The so-called “Apartment of King Joachim Murat” contains furnishings from the former Royal Palace of Portici which, after the unification of Italy, was dismembered and sold in 1871 by the King of Italy Vittorio Emanuele II of Savoy.
The Royal Palace of Portici
The Royal Palace of Portici, the summer residence of the royal family, was built between 1738 and 1742 at the behest of King Charles of Bourbon and Queen Amalia of Saxony. The King chose the Vesuvian coast after being invited by Emanuele Maurizio di Lorena, prince of Elboeuf, to spend a day in his palace in Portici. The Sovereigns, enthusiastic about the beauty of the place, decided to build a summer residence there. The works began in 1738 with the architect Giovanni Antonio Medrano and, subsequently, with Antonio Canevari. The architects Ferdinando Fuga and Luigi Vanvitelli also participated in the work.
The creation of the new royal palace, not very large in size, stimulated the construction of numerous other historic residences in the vicinity (the Vesuvian Villas of the Golden Mile), born with the aim of hosting the royal court.
Around 1750 the building began to house finds from the recent excavations of Herculaneum and Pompeii, which had begun a few years ago. During the Neapolitan revolution of 1799, the Reggia was abandoned and plundered.
The famous Capodimonte Porcelain Living Room of Queen Maria Amalia of Saxony is made entirely of porcelain! It is now located in the Capodimonte Museum in Naples.
The Murat era
After 1806, with the conquest of the Kingdom by the French, Joseph Bonaparte ordered the transfer of the remaining antiquities. It was in 1808 Joachim and Carolina Murat who refurnished the Royal Palace making it their favorite residence.
Portici, like the other royal residences, underwent renovations aimed at giving the spaces a more intimate and comfortable dimension. In many rooms the vaults were reduced, the spaces resized, the decoration renewed by removing the eighteenth-century celebratory and allegorical one through the architects Etienne-Chérubin Lecomte and Antonio De Simone, who also designed the furnishings.
Lady Morgan, in Naples in 1820, recalls how this residence had been modernized with great taste by Queen Carolina Murat who had decorations and furnishings made inspired by the ancient finds discovered in Herculaneum and Pompeii, eliminating everything that seemed antiquated.
The boardrooms, recently renovated, presented themselves in all their magnificence. On the white painted consoles with gilded carvings were arranged sites, alternating with the porcelain vases, the candlesticks and clocks brought from Paris and the new chandeliers shed a brilliant light on the tapestries woven especially for these rooms.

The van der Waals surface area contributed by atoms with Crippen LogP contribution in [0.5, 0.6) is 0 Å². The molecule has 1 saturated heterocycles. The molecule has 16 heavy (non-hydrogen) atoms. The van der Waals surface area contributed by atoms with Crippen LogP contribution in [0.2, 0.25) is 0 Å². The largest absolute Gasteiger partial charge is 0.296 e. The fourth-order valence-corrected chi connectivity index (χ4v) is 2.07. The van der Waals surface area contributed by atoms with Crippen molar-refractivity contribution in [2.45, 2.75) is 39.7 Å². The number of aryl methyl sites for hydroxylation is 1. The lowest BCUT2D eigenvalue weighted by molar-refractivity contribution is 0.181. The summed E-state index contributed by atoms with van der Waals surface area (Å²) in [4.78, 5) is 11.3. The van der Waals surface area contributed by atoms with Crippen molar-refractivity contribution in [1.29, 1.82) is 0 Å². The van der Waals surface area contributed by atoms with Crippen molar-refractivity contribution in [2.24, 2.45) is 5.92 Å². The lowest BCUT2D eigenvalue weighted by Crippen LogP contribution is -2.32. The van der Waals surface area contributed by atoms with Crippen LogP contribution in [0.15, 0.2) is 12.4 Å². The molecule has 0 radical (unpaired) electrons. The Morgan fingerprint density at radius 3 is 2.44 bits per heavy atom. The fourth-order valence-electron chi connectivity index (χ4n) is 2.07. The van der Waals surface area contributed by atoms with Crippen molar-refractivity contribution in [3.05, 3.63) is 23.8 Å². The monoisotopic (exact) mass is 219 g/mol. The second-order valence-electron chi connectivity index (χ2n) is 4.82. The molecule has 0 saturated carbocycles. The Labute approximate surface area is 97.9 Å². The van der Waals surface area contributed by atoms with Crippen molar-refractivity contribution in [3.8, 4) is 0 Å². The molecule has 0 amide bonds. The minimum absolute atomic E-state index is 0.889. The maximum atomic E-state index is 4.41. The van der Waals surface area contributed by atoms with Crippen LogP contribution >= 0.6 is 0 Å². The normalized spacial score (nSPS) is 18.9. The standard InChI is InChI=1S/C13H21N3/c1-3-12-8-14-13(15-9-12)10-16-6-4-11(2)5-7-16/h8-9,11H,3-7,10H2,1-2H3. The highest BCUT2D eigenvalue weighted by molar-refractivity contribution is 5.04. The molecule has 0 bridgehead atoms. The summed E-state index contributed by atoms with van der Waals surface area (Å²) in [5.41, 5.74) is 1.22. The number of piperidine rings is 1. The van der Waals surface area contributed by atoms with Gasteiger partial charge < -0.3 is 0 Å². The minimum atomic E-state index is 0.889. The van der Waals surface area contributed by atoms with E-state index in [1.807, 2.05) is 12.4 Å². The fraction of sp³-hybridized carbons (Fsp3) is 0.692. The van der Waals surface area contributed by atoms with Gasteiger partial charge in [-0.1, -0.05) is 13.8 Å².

The court style of the Murats, unlike that of the other Italian states, although depending on the Parisian Empire models, was configured as an intelligent fusion between antiquarian passions and the search for modern comfort that did not exclude giving in to imperial luxury. Theatrical drapes alternating with intensely colored wallpaper or decorations imitating those discovered in Herculaneum and Pompeii were in fact the backdrop for the archaeological finds and the mahogany furniture decorated with elaborate gilded metal applications or the semi-precious stone furnishings that the Real Laboratorio continued to produce under the direction of Filippo Rega.
Carolina Murat's great aesthetic taste also made her the first in the world to have a wristwatch, probably invented by herself!
The return of the Bourbons
With the return of the Bourbons, the Reggia was modified by deleting all the symbols that clearly recalled the Murat domination, but the renovations of the rooms were, however, much appreciated.
The 1817 inventory still captures the sumptuous tone of Murat’s furnishings, rich in lively tapestries and modern and antique furnishings, all much appreciated by the Bourbons who kept it that way for several years by including other “archaeological” style furnishings.
In 1822 the transfer of the ancient artefacts to the current Archaeological Museum of Naples began, causing the Royal Palace of Portici to lose the characteristics of having been both a museum and a place to live.
The unification of Italy and the end
After the unification of Italy, the dispersion of the rich artistic heritage immediately began, which made this palace famous throughout Europe and the object of admiration of travellers. The fate it would have had was already understood when, in 1866, the very famous Porcelain Drawing Room of Maria Amalia of Saxony was removed and transferred to the Capodimonte Museum. Only ten years later, in 1871, in fact, it was completely emptied and sold by the King of Italy Vittorio Emanuele II of Savoy to the Province of Naples, who made it the Higher School of Agriculture.